Companies are facing more complex challenges than ever, requiring a variety of disciplines to come together to set a future vision and strategy. Historically, these challenges have been treated as technology problems that can be solved simply by buying a better platform or solution.
However, that outlook often does not drive the outcomes or the value that companies are expecting. For large transformations, a business-driven, technology-supported effort is becoming an imperative, not a nice-to-have. The modular approach of KPMG's Technology Strategy and Selection (TSS) framework allows for the right services and business ideas to be brought in seamlessly and holistically—toward setting a future vision and choosing technology that truly drives change.
The first phase of KPMG’s Technology Strategy and Selection framework is all about setting the right course that aligns all of the key stakeholders around what a successful future looks like. This goes beyond collecting requirements from the business stakeholders and going technology shopping—instead, the process focuses on codeveloping business imperatives that anticipate today’s and tomorrow’s market pressures and disruptors.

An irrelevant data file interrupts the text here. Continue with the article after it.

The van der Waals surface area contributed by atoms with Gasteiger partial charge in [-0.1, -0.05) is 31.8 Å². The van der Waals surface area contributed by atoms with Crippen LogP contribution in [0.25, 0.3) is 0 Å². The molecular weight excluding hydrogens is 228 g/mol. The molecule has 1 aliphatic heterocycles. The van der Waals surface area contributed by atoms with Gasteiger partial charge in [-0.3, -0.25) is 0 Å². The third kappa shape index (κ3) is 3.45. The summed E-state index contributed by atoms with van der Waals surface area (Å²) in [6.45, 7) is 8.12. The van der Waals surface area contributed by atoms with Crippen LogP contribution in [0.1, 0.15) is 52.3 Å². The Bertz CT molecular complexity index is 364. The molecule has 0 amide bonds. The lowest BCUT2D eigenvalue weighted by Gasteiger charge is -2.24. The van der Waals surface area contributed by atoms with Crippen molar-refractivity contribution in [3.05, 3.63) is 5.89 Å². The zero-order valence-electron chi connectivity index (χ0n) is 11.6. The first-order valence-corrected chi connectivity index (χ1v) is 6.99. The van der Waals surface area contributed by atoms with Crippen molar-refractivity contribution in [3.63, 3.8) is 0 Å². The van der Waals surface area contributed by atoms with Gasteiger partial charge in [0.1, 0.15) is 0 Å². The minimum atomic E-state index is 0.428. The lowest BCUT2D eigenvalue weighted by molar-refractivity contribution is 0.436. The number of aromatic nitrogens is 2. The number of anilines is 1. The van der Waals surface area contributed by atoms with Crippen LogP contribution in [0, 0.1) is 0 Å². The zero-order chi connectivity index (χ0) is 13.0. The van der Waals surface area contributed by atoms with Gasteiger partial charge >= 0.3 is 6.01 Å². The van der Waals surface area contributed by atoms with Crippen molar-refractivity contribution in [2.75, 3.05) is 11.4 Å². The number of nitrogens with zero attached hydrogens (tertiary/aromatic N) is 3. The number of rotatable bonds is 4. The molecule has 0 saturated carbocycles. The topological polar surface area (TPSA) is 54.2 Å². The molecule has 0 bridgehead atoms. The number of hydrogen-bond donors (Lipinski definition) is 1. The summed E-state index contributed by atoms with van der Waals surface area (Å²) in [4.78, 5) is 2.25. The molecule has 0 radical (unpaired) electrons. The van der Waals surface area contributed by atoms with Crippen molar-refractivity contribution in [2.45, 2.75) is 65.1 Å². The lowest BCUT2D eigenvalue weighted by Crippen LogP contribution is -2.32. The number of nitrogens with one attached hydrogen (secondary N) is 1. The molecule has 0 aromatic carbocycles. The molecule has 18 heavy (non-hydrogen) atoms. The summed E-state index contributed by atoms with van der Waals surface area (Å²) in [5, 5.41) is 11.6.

“This really allows the business and IT to come together on a common vision of the future and decide what is expected out of this transformation,” Alec Binder, director, Advisory at KPMG explains. To that end, KPMG’s E-Brainstorming digital platform allows global stakeholders to interact and brainstorm in real time, while its U-Collaborate interactive multiday workshops bring stakeholders together to develop guiding principles and strategies around the future transformation. They can focus on target operating models for both the business and IT functions and apply design thinking concepts to understand and solve complex business issues.
Going through this visioning phase takes advantage of a very different approach and entry point for companies seeking transformation, says Donna Meshaka, managing director at KPMG. “Most companies can’t take this huge leap into aspirational things like predictive analytics, for example,” she says. “They really have to take a two-step approach, and this phase helps them through that journey.”